Alderman Wade won’t seek re-election

December 10, 2015
Milwaukee County Board Supervisor Willie C. Wade (second from right) announced his intention not to run for a fifth term as Alderman for the 7th District at a press conference in his district on Tuesday, December 1, 2015. Pictured at the press conference (from left) are County Supervisor Khalif Rainey,  Legislative Aide Debra Orah Moore, Alderman Wade’s wife Lizzette, and cousin Mark Wade.

Milwaukee County Board Supervisor Willie C. Wade (second from right) announced his intention not to run for a fifth term as Alderman for the 7th District at a press conference in his district on Tuesday, December 1, 2015. Pictured at the press conference (from left) are County Supervisor Khalif Rainey, Legislative Aide Debra Orah Moore, Alderman Wade’s wife Lizzette, and cousin Mark Wade.

By Steve Waring
Special to The Milwaukee Times

Alderman Willie C. Wade said he will not seek re-election to the Milwaukee Common Council 7th District in a press conference held December 1 at Gee’s Clippers, 4327 W. Fond du Lac Ave. He also introduced Milwaukee Common Council Supervisor Khalif Rainey, endorsing him as his successor.
“I’m proud of my legacy in the 7th district,” Alderman Wade said. “It takes an experienced person to keep that momentum going forward.” Supervisor Rainey is the right person for the job, Alderman Wade added.
There were just a few questions initially from the media after the brief announcement which included Supervisor Rainey thanking Alderman Wade for his service and his endorsement. In a brief one-on-one interview with The Milwaukee Times, Supervisor Rainey said the City of Milwaukee would remain “where my passion lies,” but he said public service at the county level meant less interference from state government-imposed limitations on city government.
Supervisor Rainey said he was especially eager to ensure that the Office of African American Affairs and the minority impact statement, two pieces of legislation he helped sponsor and which Supervisor Rainey said will require oversight from the Common Council if they are to succeed.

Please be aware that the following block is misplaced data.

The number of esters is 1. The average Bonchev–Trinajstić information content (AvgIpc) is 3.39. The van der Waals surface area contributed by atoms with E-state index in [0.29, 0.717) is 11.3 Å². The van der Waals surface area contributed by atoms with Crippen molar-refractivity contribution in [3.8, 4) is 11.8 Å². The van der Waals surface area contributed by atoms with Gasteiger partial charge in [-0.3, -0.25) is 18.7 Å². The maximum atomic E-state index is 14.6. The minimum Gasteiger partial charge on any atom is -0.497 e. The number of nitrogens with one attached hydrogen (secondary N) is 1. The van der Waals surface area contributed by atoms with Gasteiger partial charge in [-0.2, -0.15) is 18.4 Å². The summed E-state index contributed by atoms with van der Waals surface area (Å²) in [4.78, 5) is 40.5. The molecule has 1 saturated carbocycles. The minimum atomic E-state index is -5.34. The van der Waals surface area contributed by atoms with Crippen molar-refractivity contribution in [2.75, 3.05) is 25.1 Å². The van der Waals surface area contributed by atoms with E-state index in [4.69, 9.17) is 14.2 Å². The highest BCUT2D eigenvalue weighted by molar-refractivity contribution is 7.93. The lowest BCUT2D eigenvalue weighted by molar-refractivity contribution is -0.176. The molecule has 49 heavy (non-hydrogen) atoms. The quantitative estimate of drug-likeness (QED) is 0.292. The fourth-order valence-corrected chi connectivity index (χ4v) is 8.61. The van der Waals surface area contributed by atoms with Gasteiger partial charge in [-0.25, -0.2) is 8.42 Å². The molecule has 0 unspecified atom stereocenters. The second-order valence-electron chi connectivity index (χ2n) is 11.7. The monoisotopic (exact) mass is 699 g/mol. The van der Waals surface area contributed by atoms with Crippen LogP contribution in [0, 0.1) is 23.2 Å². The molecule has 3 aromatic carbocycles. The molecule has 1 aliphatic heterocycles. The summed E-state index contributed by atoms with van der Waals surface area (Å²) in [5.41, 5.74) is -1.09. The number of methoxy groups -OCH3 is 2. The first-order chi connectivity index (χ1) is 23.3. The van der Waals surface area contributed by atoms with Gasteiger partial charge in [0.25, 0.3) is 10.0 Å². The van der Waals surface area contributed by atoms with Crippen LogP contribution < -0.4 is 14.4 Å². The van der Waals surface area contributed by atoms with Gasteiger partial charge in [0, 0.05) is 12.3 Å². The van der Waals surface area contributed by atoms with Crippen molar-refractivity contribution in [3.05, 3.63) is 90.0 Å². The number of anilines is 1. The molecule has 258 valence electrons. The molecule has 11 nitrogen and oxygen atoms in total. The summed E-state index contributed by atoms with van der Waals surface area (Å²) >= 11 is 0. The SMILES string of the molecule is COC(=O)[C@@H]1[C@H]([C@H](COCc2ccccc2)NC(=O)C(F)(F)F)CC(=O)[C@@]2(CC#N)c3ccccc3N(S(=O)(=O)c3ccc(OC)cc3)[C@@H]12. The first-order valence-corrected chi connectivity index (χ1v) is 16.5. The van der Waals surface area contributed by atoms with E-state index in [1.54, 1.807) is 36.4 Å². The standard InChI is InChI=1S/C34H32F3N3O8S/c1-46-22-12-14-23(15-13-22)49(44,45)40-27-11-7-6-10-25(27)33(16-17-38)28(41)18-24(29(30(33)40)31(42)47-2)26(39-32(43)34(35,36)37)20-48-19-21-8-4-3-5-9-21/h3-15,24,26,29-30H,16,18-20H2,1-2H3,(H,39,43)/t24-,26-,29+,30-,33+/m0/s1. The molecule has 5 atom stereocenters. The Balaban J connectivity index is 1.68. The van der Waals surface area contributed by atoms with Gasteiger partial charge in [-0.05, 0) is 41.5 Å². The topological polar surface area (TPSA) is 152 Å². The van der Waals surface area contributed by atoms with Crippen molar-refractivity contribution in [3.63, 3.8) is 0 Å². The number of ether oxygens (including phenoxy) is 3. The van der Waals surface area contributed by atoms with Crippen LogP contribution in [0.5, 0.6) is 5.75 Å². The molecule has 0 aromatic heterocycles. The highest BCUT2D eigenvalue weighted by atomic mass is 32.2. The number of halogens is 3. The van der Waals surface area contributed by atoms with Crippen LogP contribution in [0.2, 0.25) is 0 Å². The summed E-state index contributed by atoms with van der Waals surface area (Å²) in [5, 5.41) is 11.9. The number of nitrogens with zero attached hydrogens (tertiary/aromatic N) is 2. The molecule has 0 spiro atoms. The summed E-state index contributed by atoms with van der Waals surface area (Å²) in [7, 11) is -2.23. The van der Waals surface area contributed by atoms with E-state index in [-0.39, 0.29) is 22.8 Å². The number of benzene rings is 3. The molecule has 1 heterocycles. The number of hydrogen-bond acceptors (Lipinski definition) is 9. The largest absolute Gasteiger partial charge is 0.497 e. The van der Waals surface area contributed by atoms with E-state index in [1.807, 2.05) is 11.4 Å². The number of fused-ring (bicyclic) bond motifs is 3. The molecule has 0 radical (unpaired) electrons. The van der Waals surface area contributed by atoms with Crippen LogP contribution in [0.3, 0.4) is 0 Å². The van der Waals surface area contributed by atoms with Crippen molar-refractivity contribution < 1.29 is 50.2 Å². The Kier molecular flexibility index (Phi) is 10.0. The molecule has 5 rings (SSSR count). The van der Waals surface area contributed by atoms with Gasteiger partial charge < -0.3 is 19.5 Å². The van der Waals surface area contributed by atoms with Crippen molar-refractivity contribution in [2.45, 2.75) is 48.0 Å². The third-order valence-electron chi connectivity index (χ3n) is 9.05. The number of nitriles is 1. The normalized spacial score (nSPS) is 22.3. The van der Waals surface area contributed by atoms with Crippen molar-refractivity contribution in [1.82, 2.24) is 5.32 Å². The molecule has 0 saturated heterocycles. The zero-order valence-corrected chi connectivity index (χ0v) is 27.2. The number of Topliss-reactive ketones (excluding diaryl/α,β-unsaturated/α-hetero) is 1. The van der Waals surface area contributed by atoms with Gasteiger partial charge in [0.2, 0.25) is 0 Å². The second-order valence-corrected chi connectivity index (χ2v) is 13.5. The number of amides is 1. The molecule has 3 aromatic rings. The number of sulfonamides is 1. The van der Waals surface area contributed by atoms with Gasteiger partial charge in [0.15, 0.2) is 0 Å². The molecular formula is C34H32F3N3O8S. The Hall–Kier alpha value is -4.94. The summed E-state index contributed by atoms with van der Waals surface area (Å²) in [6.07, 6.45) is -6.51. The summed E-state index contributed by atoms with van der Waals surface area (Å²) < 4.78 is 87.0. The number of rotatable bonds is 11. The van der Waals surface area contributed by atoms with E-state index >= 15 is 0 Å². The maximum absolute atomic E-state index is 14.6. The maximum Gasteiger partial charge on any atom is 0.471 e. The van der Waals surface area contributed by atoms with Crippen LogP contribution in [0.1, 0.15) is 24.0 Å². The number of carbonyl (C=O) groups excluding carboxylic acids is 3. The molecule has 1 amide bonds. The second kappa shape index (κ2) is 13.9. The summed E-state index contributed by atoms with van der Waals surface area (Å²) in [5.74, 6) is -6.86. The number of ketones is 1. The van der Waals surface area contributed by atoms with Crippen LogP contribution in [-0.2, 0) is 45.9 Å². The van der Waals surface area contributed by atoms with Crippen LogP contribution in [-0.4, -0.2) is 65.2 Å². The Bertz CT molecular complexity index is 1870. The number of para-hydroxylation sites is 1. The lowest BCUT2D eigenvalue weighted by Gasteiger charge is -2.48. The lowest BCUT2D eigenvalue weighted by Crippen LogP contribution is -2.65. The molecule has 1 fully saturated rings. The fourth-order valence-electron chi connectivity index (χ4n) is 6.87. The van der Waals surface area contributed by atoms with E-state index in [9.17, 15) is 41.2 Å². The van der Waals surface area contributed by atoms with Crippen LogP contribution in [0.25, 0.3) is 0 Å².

When asked what he planned to do after his term expires in April 2016, Alderman Wade briefly became emotional as he said that his children had grown up “with me as a leader in the community and there were times when I wasn’t able to be there for them,” he said. “I want to dedicate time to my family before my daughter heads off to college.”
As reporters began filing out, the questions started to come more rapidly. Alderman Wade said he had waited to make the announcement not to run again until now because it would save the city $100,000 that it would cost to hold a special election.

First elected to the council in April 2003, Alderman Wade is currently the longest serving African American member of the 15-member council. His district is defined for the most part by N. 27th St. to the east, N. 60th St. to the west, W. Locust St. to the south and W. Hampton Ave. to the north.

He said one of his his proudest accomplishment in office was helping to secure $2.17 million in funding to prevent sewage backups for 449 vulnerable residences within his district. In 2010, 280 residences in the 7th district were inundated with raw sewage during a torrential rainstorm on July 22.

Alderman Wade served as a member of the board which oversees the Milwaukee Metropolitan Sewerage District. His biography states that he has helped attract more than $100 million worth of investment to his district during his time in office.